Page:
If like me, you have been following EastEnders over recent months you will be familiar with the storyline focussed around cirrhosis and liver transplantation. Luckily, in soap land there is often a happy ending to such stories. In this case Phil Mitchell was given a liver transplant, on Christmas Day of all days too. However, in real life this is not always the case with three people dying everyday whilst on the transplant list waiting for an organ.
The liver is a complex organ which serves to complete several functions. These include:
- The removal of toxins from the blood
- Controlling fat and sugar levels in the blood
- Regulating hormones
- Helping with digestion
However, it is not just a result of alcoholism that someone may need a liver transplant another example can be an autoimmune disorder or cancer. Public views on organ donation in the UK are mixed. The total population thought to be in favour of organ donation is 90% but in 2012 just 18.7 million people had signed the organ donor register. In June, the British Medical Association called for a public campaign to increase the public’s awareness of organ donation as well as a soft opt-out system for donation in the UK. An opt-out system was supported by most patients in a study by Coad, Carter and Ling (2013). This was compared to a study prior to 2000 where most of the population opposed this idea. A number of factors have been shown to affect the public’s attitudes towards organ donation. Topics include but are not limited to religion, death, family beliefs and medical mistrust.
Liver transplantation can be carried out in one of two ways; orthotopic or living donor. Orthotopic donation is the most common and preferred form. Here a donated liver is taken from a recently deceased person and transplanted into a patient in need. Whereas live donor transplants involve a donor, usually a family member of the patient, having the right or left lobe removed. The lobe is then transplanted into the patient who has had their liver removed. Following transplantation both the donor and recipient’s livers will begin to regenerate and are usually back to normal size within 3 months.
Liver transplant in alcoholic patients has been controversial in recent decades. Public opinion polls have shown that the public prefer the recipients of donated livers to be those who have naturally occurring illnesses rather than alcohol related liver disease. Scotland has been shown to have some of the highest rates of death from liver cirrhosis in Western Europe. Yet the need to raise awareness of the condition and to encourage more people to sign the organ donor register is increasing. Between April and December 2006, 13 patients died whilst waiting for a suitable liver in Scotland alone.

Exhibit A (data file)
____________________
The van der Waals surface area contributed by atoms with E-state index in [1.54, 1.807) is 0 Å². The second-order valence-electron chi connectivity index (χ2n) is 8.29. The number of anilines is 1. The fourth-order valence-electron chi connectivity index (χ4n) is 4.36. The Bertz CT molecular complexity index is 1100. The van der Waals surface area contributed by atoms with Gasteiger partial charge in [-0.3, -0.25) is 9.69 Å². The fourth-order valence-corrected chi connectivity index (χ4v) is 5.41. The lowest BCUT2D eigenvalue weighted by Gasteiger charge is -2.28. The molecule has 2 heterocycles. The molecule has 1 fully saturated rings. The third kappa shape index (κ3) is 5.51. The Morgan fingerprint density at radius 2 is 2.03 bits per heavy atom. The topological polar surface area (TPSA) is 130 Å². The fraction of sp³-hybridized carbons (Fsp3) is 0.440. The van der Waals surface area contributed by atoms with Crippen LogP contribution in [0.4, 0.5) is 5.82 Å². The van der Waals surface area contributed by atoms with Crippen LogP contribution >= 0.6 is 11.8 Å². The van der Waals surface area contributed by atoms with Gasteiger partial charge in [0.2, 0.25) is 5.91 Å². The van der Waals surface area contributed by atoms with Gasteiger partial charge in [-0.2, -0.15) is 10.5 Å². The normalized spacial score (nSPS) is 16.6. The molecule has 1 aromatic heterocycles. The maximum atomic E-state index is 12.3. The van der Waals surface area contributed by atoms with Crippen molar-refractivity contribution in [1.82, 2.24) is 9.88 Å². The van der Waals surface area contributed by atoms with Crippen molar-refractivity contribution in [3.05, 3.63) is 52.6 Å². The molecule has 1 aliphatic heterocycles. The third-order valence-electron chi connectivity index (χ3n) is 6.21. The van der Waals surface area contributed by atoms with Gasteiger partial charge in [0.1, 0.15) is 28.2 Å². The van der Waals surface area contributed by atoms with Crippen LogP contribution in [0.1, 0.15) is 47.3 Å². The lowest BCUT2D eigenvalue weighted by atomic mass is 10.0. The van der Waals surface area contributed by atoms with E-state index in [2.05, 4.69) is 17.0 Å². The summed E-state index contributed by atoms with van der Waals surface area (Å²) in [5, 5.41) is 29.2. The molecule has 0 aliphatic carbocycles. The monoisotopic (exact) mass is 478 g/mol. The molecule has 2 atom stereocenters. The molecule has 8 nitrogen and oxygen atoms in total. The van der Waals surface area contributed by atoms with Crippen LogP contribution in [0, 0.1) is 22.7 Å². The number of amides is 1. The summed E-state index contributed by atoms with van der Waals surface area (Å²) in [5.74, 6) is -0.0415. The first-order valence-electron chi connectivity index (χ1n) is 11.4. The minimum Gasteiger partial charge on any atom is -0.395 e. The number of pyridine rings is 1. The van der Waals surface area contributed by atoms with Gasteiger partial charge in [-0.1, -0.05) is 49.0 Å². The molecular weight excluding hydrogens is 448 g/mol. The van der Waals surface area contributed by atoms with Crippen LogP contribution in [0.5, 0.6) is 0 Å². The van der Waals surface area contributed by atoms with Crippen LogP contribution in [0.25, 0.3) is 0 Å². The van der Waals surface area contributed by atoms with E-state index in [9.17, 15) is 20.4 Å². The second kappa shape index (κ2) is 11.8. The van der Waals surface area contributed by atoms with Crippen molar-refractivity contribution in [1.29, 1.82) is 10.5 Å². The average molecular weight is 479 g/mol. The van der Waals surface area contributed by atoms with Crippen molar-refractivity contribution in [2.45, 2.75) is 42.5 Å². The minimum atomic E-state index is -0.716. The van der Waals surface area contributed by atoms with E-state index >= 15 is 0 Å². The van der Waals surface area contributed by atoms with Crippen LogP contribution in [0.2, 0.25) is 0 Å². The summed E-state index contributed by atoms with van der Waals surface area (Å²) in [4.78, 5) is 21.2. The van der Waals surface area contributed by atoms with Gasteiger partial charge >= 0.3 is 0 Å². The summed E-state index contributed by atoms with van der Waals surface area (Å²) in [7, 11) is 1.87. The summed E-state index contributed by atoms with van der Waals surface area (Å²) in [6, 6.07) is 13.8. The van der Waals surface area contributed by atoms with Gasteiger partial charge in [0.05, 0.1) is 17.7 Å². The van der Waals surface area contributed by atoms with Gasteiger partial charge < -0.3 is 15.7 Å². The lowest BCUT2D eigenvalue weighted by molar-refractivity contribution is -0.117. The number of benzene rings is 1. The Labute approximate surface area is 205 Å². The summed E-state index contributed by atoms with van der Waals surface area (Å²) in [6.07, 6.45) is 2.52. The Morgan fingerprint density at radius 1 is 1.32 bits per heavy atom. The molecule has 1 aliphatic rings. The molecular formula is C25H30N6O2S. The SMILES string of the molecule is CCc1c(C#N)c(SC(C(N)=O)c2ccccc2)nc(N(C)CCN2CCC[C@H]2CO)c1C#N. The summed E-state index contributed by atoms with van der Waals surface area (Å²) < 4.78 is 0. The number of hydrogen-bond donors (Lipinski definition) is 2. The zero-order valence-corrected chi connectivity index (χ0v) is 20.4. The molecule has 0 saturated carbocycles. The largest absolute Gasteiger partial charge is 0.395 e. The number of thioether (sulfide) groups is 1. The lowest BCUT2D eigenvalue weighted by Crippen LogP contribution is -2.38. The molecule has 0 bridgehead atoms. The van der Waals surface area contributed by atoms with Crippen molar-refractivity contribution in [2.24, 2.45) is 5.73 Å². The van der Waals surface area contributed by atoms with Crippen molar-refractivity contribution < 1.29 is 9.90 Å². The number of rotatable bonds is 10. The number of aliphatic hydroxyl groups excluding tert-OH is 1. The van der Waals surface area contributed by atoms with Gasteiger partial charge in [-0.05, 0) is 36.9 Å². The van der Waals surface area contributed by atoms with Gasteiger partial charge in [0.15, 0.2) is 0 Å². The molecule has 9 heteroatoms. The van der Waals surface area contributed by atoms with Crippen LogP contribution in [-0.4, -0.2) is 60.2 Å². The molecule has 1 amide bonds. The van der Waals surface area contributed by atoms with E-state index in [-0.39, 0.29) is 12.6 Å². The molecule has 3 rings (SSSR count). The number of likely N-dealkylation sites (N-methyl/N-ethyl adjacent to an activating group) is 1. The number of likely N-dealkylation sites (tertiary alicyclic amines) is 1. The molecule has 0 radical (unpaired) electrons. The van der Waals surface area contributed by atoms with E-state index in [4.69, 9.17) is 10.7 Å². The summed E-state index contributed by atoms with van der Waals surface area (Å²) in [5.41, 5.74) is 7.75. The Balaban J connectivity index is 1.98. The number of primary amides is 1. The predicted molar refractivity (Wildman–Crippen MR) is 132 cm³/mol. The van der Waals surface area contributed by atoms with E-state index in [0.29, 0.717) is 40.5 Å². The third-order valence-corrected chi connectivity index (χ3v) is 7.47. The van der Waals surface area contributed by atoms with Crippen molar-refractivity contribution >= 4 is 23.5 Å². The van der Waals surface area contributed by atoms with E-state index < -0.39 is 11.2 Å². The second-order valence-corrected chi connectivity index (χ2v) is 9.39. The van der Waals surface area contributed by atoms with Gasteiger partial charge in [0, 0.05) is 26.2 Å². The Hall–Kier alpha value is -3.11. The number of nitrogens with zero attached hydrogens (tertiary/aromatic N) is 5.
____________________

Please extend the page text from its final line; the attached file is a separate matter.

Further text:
The liver transplant unit in Edinburgh became the first NHS transplant unit to offer adult-adult living donor liver transplantation in 2006. A pioneering procedure, live donation could allow healthy donors to provide a new lease of life to someone with end stage liver disease. Particularly as deceased donations at the time were limited. A study carried out by McGregor et al., (2007) looked at the public attitudes towards liver transplantation as well as the attitudes of GP’s. 1041 members of the public participated in the study which comprised of a short questionnaire alongside 155 GP’s working in Scotland.
Overall the study showed the majority of the general public in Scotland were in favour of live donor liver transplants. These statistics may not be a shock but the fact that only 34% wish to donate their organs when they die compared to 85% of GP’s might be.
One reason may be the public’s distrust in the medical system. Irving et al., carried out a study in 2012 to ascertain factors which influence attitudes to donation. One factor which was identified by the group was medical mistrust. Many of these assumptions were based on previous experience and exposure to the healthcare system. One of the major concerns from the participants in this study was the belief doctors wouldn’t try as hard to save their life if the medical professional was aware they wished to be an organ donor. Another reservation was the idea organs would be removed prematurely.
Barriers such as these are what’s needed to be overcome by organisations such as the NHS Blood and Transplant service to try to encourage people to become organ donors. Especially as the topic of organ donation is complex and can be affected by so many issues in our society. One way which may be acceptable in breaking down barriers and forcing individuals to talk about organ donation is to highlight it in one of the country’s most popular soap operas. For example, Morgan, Movius and Cody (2009) found that the public acquired knowledge through watching popular TV programmes even if at times the information wasn’t wholly accurate. Furthermore, the study also found those who may not have been willing to consider organ donation before were more willing to donate their organs if the programme clearly encouraged it. Therefore, we shouldn’t underestimate the power of entertainment media to influence knowledge, behaviour and attitudes towards topics such as organ donation.